Hi, want to hang out? Go somewhere fun?
Sure comes the response, not in words, but in actions. He walks over to me and puts his head down for his greeting scratch on the forehead, and allows me to put on his halter. We mosey out of the field and up to the house, he grabs the sweetest blades of grass on the way by.
We judge each others mood while I brush him off. He can tell mine by the speed and hardness of my actions, the expression on my face, tenseness of my muscles. I can tell his in much the same way. Today, I'm soft, so is he.
I rest my face on his neck. I can hear the murmur of heart beat, swallowing, breathing and I inhale his smell, horse smell. Unique to them and as familiar and comforting to me as a childhood blanket.
First the saddle blanket, then the saddle. The leather, another familiar, pleasing smell. Placed with care, it fits like a glove, cinched in place.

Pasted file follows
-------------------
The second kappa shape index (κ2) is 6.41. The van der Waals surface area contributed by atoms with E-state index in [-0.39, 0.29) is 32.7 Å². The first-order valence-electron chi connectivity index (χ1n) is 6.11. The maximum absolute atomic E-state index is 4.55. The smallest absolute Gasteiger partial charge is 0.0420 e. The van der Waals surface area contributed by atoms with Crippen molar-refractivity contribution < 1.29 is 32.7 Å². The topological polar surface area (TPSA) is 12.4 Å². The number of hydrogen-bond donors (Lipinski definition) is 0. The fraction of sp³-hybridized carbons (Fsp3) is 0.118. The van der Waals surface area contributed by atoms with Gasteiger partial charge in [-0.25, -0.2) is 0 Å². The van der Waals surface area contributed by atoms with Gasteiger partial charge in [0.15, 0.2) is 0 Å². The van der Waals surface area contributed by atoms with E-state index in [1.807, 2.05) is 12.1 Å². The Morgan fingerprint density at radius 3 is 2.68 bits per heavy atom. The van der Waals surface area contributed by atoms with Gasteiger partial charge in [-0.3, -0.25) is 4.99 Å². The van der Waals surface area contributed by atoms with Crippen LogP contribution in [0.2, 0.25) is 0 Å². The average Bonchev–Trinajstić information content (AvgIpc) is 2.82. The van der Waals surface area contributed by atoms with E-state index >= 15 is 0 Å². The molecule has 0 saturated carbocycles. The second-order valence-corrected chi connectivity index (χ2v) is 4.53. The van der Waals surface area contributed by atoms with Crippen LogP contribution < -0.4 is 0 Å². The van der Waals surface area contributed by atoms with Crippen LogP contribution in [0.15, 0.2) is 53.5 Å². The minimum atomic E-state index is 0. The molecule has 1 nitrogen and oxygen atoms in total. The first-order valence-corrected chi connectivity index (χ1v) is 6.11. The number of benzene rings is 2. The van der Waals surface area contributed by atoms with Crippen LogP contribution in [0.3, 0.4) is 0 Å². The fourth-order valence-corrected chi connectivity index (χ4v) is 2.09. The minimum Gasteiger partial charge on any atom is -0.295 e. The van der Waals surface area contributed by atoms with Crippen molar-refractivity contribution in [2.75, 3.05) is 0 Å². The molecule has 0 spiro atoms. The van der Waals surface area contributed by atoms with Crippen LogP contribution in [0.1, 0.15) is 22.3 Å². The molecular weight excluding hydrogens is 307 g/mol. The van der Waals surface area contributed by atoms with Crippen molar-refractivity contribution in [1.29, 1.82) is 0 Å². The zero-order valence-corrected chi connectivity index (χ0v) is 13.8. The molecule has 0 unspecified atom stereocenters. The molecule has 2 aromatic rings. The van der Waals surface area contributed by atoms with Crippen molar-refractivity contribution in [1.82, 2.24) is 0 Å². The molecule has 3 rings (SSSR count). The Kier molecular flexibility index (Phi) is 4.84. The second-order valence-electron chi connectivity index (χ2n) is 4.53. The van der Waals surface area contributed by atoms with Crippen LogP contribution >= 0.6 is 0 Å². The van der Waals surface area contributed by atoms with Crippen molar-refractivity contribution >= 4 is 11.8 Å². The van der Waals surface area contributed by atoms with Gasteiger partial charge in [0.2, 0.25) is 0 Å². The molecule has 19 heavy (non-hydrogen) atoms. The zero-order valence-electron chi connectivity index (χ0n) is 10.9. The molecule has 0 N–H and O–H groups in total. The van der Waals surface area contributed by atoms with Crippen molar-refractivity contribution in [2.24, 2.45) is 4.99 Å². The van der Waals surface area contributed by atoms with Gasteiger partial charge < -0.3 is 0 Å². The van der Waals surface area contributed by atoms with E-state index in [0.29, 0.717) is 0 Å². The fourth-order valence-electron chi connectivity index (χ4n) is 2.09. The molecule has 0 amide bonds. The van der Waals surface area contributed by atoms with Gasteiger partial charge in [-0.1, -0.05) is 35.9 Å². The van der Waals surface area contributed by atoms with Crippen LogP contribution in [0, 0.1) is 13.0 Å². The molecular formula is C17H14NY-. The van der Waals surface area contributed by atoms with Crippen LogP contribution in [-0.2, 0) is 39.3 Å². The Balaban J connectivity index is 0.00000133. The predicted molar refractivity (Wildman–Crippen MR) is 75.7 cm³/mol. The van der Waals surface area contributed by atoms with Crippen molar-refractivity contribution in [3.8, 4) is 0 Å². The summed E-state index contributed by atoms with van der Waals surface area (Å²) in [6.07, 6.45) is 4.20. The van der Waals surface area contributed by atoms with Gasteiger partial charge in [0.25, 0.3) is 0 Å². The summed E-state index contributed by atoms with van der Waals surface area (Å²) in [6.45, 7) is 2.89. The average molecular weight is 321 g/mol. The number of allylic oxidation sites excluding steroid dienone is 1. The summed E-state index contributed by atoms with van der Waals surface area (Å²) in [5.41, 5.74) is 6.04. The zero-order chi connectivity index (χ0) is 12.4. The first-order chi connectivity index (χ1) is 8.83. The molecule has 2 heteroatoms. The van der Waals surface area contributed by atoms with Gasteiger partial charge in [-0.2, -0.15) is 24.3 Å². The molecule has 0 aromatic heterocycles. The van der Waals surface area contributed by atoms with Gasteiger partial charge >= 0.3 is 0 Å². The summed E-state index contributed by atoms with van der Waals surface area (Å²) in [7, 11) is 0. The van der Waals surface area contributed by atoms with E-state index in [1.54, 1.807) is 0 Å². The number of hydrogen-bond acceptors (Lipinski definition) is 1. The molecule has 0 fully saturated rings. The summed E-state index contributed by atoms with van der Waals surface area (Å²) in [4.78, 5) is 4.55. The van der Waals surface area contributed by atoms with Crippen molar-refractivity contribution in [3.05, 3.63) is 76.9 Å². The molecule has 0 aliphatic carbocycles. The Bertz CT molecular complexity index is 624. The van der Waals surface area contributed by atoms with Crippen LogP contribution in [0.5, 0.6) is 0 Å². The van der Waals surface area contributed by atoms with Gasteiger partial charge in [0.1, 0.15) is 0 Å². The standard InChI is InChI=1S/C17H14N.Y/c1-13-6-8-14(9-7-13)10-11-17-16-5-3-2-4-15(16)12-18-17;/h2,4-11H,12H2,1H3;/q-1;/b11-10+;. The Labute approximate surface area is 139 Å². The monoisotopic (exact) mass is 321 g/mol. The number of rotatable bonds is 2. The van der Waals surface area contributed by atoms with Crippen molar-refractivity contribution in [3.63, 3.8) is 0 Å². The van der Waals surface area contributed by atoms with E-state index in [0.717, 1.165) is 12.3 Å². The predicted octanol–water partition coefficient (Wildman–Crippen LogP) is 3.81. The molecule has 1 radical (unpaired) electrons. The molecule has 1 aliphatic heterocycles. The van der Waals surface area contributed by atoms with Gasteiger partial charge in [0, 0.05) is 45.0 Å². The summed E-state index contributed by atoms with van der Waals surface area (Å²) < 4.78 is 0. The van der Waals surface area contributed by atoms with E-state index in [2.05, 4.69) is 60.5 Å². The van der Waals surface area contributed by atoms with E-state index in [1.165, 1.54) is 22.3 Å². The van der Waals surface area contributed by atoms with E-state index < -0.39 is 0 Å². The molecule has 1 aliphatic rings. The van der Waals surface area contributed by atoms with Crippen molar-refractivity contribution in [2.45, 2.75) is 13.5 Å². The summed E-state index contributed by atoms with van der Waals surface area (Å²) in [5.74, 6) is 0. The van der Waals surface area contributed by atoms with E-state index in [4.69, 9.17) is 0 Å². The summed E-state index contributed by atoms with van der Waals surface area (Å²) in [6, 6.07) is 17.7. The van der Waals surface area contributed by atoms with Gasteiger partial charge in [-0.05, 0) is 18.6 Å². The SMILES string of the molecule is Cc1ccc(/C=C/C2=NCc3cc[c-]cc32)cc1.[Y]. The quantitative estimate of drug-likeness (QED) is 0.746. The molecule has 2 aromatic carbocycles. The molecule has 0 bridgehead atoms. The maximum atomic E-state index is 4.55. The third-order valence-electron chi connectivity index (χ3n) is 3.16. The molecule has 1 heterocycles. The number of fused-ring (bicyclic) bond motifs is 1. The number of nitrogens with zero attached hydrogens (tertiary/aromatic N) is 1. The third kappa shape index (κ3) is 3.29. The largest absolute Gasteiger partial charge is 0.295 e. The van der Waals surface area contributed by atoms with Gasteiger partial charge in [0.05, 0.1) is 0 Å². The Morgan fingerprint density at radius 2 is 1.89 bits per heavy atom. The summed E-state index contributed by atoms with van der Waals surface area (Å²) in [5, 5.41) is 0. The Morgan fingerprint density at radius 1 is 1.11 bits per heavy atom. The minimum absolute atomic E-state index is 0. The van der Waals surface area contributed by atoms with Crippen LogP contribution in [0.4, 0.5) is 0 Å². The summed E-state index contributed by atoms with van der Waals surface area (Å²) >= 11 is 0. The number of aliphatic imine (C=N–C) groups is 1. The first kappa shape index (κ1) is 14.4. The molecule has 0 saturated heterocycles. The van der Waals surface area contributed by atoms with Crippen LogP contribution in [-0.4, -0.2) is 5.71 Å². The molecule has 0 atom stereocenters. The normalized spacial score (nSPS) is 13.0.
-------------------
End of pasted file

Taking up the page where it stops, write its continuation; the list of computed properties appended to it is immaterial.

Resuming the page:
I climb on and rest in my most favorite seat. A place I've sat since I was a child. Control is an illusion. There is no control here. Just trust and a friendship so pure. I go for a ride by myself, but I'm never alone.
We wander down the old dirt road that winds through the cut over trees behind our property. Off it, are paths down to the river. We don't venture down those today, the sun is too low in the sky.
From my seat I spy the footprints of those who wandered this way before us. Raccoon, rabbit, deer and birds I can't be sure of. A raven watches from a low branch of an old dead tree.
In a heartbeat, his legs lock, muscles tense along his neck, down his back. Ears forward. What's that?! Nothing Bud, a pheasant. My muscles remain relaxed, his follow suit, I urge him on. Communication, neither seen nor heard, a language in itself.
At his feet, the ground slopes down to the river, then rises again on the other side. We'll have to come back again in a few weeks with a camera, and take pictures of the trees dressed in their autumn colors.
Tack removed, I return him to his pasture. I say thanks for the ride with an affectionate scratch on the shoulder like his mother used to give. Coated in his smell and dirt (horse dirt isn't real dirt though) I say goodbye to my friend until next time. He says goodbye too, with a flutter of the nostrils, like the purr of a cat.